Barber Shop Chronicles

ROYAL EXCHANGE THEATRE/CONTACT

Written by Inua Ellams

Directed by Bijan Sheibani

Ropes of light like tresses of a weave overlap and knot into bunches as they encircle the gallery of the Royal Exchange – the result is a kind of messy beauty that intrigues. Untangle it and it might be neat and tidy but somehow less than it was before. Such are the tales from 6 barber shops ranging from Peckham in London to Lagos, Johannesburg and Kampala. Writer Inua Ellams understands the value of the barbers’ chair as a confessional and uses it to chronicle the communality of black male global experiences. In a trip that criss- crosses timezones and cultures Ellams takes a razor sharp look at mental health stigma and the struggle with identity, racism and integration.

Barber Shop Chronicles is a riotous, colourful affair full of life and bristling with energy. There is music, singing, dancing, universally familiar bar room jokes, and there are haircuts to fit births, deaths marriages and job interviews. Every shop has the obligatory chair and mirror in which to relax and contemplate your inner world and your outer appearance. Every shop has men chatting about football and their favourite team, reminiscences about countries left behind or expectations about those to be visited. Politics and politicians are scrutinised and families are spoken of with affection or with hurt and frustration. The brilliance of this beautifully constructed drama is the little stories told and the small kindnesses demonstrated that are always present in every shop in every city.

At the heart of this work is the need for communication and the sharing of experiences. It is a basic human requirement for good mental health. Sadly statistics suggest that in Britain black men are 17 more times likely than their white equivalents to be diagnosed with a serious mental illness and young black men are six times more likely to be sectioned. At one point a young man questions how to appear as a strong black man while acknowledging the absence of his own father since he was six. Emmanuel, his barber quietly reflects on the core of this dilemma as he speaks of men living outside our countries often failed by our fathers and our politicians. In understanding the value of vulnerability when letting someone touch you with a razor Ellams approaches his characters like a barber, from “a place of delicacy, of gentleness, of absolute trust.” The result is a perfectly pitched script that speaks a language as universally valuable as the Nigerian Pidgin that cuts through any need to go through English to understand each other.

Royal Exchange Theatre and CONTACT

Co-produced by Fuel, the National Theatre and Leeds Playhouse

Royal Exchange Theatre 7th – 23rd March 2019

Images by Marc Brenner

CIRCLE MIRROR TRANSFORMATION

HOME

Written by Annie Baker

Directed by Bijan Sheibani

Circle Mirror Transformation is the award winning second play by Annie Baker who won the 2014 Pulitzer Prize for drama. Staged in a recreation centre it covers a six week amateur drama class where five ordinary people come together through drama exercises and during refreshment breaks. The genius lies in the inherent simplicity and ordinariness of everything and everyone. Baker writes with delicacy and acute insight into the human need for connection and attachment. How we circle around each other and seek out what is familiar or attractive, how we mirror each other in order to attach and how we all experience transformation in the process.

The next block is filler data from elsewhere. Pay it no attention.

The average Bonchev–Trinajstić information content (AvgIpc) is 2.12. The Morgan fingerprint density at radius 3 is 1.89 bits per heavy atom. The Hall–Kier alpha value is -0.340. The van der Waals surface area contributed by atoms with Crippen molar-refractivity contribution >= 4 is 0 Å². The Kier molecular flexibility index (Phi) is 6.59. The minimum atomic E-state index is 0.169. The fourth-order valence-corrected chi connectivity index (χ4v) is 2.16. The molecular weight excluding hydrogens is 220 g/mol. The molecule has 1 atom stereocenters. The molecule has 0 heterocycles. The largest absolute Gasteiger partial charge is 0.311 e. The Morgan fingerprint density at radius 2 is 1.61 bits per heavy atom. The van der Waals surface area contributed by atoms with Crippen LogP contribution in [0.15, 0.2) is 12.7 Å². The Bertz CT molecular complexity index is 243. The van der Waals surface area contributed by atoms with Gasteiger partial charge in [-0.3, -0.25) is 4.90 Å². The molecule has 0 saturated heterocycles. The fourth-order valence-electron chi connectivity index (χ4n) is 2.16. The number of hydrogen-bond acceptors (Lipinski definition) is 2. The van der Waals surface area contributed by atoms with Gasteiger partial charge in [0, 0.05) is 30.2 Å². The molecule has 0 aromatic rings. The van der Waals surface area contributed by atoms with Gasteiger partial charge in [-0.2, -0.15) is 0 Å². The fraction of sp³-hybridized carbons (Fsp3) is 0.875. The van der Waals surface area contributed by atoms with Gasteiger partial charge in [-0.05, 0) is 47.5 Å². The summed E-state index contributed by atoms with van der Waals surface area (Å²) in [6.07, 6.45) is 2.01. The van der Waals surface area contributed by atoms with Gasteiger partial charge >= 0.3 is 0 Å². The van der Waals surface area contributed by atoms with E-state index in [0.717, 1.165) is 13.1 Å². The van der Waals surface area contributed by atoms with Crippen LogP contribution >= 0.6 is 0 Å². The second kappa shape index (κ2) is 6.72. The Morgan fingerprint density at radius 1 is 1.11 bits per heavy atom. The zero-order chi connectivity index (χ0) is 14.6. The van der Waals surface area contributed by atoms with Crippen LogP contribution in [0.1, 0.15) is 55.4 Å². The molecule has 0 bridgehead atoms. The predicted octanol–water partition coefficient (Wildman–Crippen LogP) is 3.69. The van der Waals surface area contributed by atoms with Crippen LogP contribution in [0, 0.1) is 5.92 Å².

This small town drama group has strong echoes of group therapy sessions. All five actors give great performances and director Bijan Sheibani ensures the group dynamics that Baker has nurtured get fully explored. Amelia Bullmore utterly embodies the facilitator Marty who is all sinewy energy and positive encouragement, with a lot more going on behind that calm facade. James, her husband is likable, steady and reliable yet seemimgly, easily swayed by a fresh pretty face. Lauren is sixteen and equally diffident, difficult and delightful as she grows from child to adult. Teresa is all fluid grace and beauty but internally is floundering and ambivalent about her place in the world. Con O’Neill gives newly divorced Schultz a rich blend of blundering, puppyish exuberance and affection, coupled with a whiff of hangdog desperation.

Designer Samal Blak has created a set for the community centre space that is instantly recognisable in its ordinariness and utilitarianism. The brilliance is in the mirrored wall that reflect images of the actors on stage and of the audience. In watching them we see ourselves reflected in all their interactions, in their hopes and disappointments. We see both the complexity and the often, utter randomness of how we connect in our world.

The sound and lighting sync perfectly in a way the characters never can. The nine strip lights are always in unison with the bars of sound – controlled and predictable unlike the counting exercise where the characters repeatedly fail. A perfect indicator of how difficult it is to make our mark with each other while giving others the space and security to dare to make theirs.

Circle Mirror Transformation is special because it shines a brilliant and tender light on the fragility of all of us, in our need for connection, acceptance and love. It highlights the circle of life which is in constant flux even when there is apparent stillness. Sometimes I think everything I do is propelled by my fear of being alone.

At HOME 2-17 March 2018